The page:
In case there was any doubt that ‘Climate Change” was not communism, here is an article in Foreign Policy that will remove it.
The Case for Climate Reparations
The world’s poorest will bear the worst consequences of the climate crisis. Redirecting international resources to address entrenched inequalities provides a way out.
NICOLÁS ORTEGA ILLUSTRATION FOR FOREIGN POLICY
BY OLÚFẸ́MI O. TÁÍWÒ, BEBA CIBRALICOCTOBER 10, 2020, 6:00 AM
Current estimates put the world on track for as much as a 5°C temperature increase by the end of the century, reshaping the places that humans have lived for thousands of years. Island states such as Haiti, Cape Verde, and Fiji face “existential risks” from sea level rise and extreme weather events. By as soon as 2050, large parts of Mumbai, Ho Chi Minh City, and New Orleans may be underwater.
Over the next 30 years, the climate crisis will displace more than 140 million people within their own countries—and many more beyond them. Global warming doesn’t respect lines on a map: It will drive massive waves of displacement across national borders, as it has in Guatemala and Africa’s Sahel region in recent years.
The great climate migration that will transform the world is just beginning. To adapt, the international community will need a different approach to politics. There are two ways forward: climate reparations or climate colonialism. Reparations would use international resources to address inequalities caused or exacerbated by the climate crisis; it would allow for a way out of the climate catastrophe by tackling both mitigation and migration. The climate colonialism alternative, on the other hand, would mean the survival of the wealthiest and devastation for the world’s most vulnerable people.
It’s filled with goodies such as:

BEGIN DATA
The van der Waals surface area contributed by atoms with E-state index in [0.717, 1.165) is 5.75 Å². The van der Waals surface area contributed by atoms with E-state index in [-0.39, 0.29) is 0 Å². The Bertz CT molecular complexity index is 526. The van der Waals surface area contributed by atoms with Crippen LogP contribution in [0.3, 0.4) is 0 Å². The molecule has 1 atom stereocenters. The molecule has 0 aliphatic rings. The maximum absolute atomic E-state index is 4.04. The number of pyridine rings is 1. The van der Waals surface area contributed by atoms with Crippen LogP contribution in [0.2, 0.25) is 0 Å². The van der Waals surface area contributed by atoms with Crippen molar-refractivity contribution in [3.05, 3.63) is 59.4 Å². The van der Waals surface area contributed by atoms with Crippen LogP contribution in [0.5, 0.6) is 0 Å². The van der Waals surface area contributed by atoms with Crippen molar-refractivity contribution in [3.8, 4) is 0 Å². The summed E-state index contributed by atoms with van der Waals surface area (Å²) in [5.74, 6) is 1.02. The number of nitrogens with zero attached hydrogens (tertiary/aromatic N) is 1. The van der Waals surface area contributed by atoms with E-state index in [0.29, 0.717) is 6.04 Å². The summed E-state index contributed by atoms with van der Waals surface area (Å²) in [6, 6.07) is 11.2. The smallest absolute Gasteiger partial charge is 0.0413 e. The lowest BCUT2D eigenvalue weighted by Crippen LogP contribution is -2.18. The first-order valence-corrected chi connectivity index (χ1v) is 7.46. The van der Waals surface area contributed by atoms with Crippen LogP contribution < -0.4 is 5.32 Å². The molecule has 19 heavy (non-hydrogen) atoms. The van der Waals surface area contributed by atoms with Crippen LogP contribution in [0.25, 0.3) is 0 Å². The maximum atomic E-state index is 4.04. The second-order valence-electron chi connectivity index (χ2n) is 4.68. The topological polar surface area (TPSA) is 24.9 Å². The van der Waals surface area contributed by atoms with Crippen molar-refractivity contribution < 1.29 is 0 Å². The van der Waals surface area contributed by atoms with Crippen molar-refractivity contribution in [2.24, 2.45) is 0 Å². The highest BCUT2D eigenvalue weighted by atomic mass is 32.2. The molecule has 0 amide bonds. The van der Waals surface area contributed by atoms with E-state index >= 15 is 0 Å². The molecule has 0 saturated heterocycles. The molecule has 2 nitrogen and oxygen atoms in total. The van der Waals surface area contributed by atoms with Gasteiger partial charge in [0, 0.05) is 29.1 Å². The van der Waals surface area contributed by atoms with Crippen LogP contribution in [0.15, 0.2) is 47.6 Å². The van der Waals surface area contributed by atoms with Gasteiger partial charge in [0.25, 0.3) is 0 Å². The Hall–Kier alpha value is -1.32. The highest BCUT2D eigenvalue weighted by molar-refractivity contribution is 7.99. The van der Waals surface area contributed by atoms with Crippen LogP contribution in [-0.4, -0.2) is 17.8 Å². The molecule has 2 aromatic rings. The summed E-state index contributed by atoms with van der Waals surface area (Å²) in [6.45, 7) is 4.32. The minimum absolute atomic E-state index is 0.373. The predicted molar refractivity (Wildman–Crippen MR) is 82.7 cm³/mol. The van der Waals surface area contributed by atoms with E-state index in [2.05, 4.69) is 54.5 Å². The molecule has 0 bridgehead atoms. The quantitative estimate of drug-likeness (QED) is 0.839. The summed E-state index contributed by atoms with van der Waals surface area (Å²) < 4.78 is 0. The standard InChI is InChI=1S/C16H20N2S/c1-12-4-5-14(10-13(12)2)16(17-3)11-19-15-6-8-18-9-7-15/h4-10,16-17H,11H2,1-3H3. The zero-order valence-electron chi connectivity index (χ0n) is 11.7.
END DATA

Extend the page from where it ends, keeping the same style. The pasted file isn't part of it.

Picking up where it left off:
Climate colonialism is like climate apartheid on an international scale. Economic power, location, and access to resources determine how communities can respond to climate impacts. But these factors are shaped by existing global injustices: the history of slavery, colonialism, and imperialism that enriched some countries at the expense of others. Global warming has exacerbated these inequalities, and the climate crisis will lead to new divisions between those who can mitigate its impact and those who cannot.
It’s for the greater good Comrade
Unless these powerful entities abandon financial and political self-interest in favor of the greater good, the pursuit of elite interest in a world where power is distributed so unevenly guarantees climate colonialism—that is, if society survives at all.
It’s all about redistribution;
But to mitigate climate change effectively and fairly, the international community needs to broadly redistribute funds across states to respond to inequalities in resilience capacity and the unjust system underpinning them. As Mohammed Adow, the director of the Nairobi-based think tank Power Shift Africa, explains, the international community has already designed a mechanism that could perform this task: the Green Climate Fund (GCF), which is the largest international fund aimed at helping developing countries mitigate and adapt to climate impacts.
Read the full article here.